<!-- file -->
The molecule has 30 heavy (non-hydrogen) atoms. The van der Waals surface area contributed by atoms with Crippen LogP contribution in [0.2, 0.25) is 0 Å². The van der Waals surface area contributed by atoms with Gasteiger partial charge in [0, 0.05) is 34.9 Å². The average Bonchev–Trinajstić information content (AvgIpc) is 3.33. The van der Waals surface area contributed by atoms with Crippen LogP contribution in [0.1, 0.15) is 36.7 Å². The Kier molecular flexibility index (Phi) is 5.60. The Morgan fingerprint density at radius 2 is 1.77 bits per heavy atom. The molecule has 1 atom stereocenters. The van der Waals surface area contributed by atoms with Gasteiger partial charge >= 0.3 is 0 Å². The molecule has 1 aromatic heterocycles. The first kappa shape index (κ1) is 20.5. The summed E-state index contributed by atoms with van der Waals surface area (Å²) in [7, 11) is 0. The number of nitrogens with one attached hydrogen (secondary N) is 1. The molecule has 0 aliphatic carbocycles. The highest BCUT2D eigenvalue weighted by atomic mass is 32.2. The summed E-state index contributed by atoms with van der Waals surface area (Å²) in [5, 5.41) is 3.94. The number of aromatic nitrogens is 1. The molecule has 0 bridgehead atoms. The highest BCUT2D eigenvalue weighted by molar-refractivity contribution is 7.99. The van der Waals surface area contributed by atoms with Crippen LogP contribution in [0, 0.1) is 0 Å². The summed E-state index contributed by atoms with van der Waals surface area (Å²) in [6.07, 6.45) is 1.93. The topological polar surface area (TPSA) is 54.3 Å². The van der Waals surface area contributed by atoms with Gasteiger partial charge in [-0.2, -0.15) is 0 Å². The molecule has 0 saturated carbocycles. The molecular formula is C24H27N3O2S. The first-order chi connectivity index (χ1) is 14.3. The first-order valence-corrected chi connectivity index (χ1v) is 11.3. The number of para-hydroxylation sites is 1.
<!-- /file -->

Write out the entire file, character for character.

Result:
The molecule has 30 heavy (non-hydrogen) atoms. The van der Waals surface area contributed by atoms with Crippen LogP contribution in [0.2, 0.25) is 0 Å². The van der Waals surface area contributed by atoms with Gasteiger partial charge in [0, 0.05) is 34.9 Å². The average Bonchev–Trinajstić information content (AvgIpc) is 3.33. The van der Waals surface area contributed by atoms with Crippen LogP contribution in [0.1, 0.15) is 36.7 Å². The Kier molecular flexibility index (Phi) is 5.60. The Morgan fingerprint density at radius 2 is 1.77 bits per heavy atom. The molecule has 1 atom stereocenters. The van der Waals surface area contributed by atoms with Gasteiger partial charge >= 0.3 is 0 Å². The molecule has 1 aromatic heterocycles. The first kappa shape index (κ1) is 20.5. The summed E-state index contributed by atoms with van der Waals surface area (Å²) in [7, 11) is 0. The number of nitrogens with one attached hydrogen (secondary N) is 1. The molecule has 0 aliphatic carbocycles. The highest BCUT2D eigenvalue weighted by atomic mass is 32.2. The summed E-state index contributed by atoms with van der Waals surface area (Å²) in [5, 5.41) is 3.94. The number of aromatic nitrogens is 1. The molecule has 0 bridgehead atoms. The highest BCUT2D eigenvalue weighted by molar-refractivity contribution is 7.99. The van der Waals surface area contributed by atoms with Crippen LogP contribution in [0, 0.1) is 0 Å². The summed E-state index contributed by atoms with van der Waals surface area (Å²) in [6.07, 6.45) is 1.93. The topological polar surface area (TPSA) is 54.3 Å². The van der Waals surface area contributed by atoms with Gasteiger partial charge in [-0.2, -0.15) is 0 Å². The molecule has 0 saturated carbocycles. The molecular formula is C24H27N3O2S. The first-order chi connectivity index (χ1) is 14.3. The first-order valence-corrected chi connectivity index (χ1v) is 11.3. The number of para-hydroxylation sites is 1.